"U.S.-China economic ties have expanded substantially over the past three decades. Total U.S.- China trade rose from $2 billion in 1979 to $457 billion in 2010. China is currently the second-largest U.S. trading partner, its third-largest export market, and its biggest source of imports. Because U.S. imports from China have risen much more rapidly than U.S. exports to China, the U.S. merchandise trade deficit has surged, rising from $10 billion in 1990 to $273 billion in 2010. The rapid pace of economic integration between China and the United States, while benefiting both sides overall, has made the trade relationship increasingly complex. [...] Some Members of Congress have argued that, given the slow rate of U.S. economic growth and the high rate of unemployment, China's distortive trade policies can no longer be tolerated and have called for tougher action to be taken against China to induce it to eliminate policies that are deemed damaging to U.S. economic interests. [...] Opinions differ as to the most effective way of dealing with China on major economic issues. Some support a policy of engagement with China using various forums, such as the U.S.-China Strategic and Economic Dialogue (S&ED). Others support a somewhat mixed policy of using engagement when possible, coupled with a more aggressive use of WTO [World Trade Organization] dispute settlement procedures to address China's unfair trade policies. Still others, who see China as a growing threat to the U.S. economy and the global trading system, advocate a policy of trying to contain China's economic power and using punitive measures when needed to force China to 'play by the rules.''This report provides an overview of U.S.-China trade relations. It describes the trends in commercial ties, identifies major trade issues, and lists major legislation in the 112th Congress."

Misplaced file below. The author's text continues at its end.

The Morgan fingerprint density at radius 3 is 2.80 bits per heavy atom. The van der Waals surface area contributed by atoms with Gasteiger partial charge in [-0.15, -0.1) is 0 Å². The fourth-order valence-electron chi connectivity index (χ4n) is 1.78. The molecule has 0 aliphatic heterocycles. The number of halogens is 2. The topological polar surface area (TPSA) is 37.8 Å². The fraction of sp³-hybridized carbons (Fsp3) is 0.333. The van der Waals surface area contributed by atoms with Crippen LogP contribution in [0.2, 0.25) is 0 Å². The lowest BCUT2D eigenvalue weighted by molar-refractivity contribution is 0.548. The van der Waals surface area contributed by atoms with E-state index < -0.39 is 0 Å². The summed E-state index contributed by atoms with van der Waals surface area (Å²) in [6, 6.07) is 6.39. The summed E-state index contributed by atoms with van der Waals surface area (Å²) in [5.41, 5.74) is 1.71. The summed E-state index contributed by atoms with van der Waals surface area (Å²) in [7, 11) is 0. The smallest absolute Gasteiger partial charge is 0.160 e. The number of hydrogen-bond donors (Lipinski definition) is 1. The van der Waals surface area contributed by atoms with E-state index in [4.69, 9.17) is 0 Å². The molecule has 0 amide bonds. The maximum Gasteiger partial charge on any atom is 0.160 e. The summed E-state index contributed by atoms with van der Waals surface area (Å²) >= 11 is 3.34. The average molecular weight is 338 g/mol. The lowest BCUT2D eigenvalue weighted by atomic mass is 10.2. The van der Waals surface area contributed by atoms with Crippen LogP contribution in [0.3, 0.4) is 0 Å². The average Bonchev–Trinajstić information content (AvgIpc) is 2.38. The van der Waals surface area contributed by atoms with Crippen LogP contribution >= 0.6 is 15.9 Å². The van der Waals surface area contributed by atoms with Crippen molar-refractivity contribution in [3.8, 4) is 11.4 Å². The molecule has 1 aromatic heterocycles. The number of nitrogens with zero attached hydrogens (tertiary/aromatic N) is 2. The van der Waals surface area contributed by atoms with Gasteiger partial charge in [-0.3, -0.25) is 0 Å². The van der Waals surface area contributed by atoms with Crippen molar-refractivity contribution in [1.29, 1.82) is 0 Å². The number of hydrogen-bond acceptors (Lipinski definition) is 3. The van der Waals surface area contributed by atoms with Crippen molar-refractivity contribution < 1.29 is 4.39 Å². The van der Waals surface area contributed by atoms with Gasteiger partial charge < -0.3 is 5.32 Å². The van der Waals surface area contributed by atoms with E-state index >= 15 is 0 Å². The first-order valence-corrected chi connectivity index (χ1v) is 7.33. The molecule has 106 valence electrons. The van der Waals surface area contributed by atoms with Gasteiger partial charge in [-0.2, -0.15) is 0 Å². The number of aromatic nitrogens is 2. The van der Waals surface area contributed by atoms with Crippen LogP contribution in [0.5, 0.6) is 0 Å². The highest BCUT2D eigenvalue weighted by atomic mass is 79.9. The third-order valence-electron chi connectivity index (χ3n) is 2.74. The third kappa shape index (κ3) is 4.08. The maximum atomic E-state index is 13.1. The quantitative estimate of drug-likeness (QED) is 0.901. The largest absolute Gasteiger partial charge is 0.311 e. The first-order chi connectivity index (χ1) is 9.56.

CRS Report for Congress, RL33536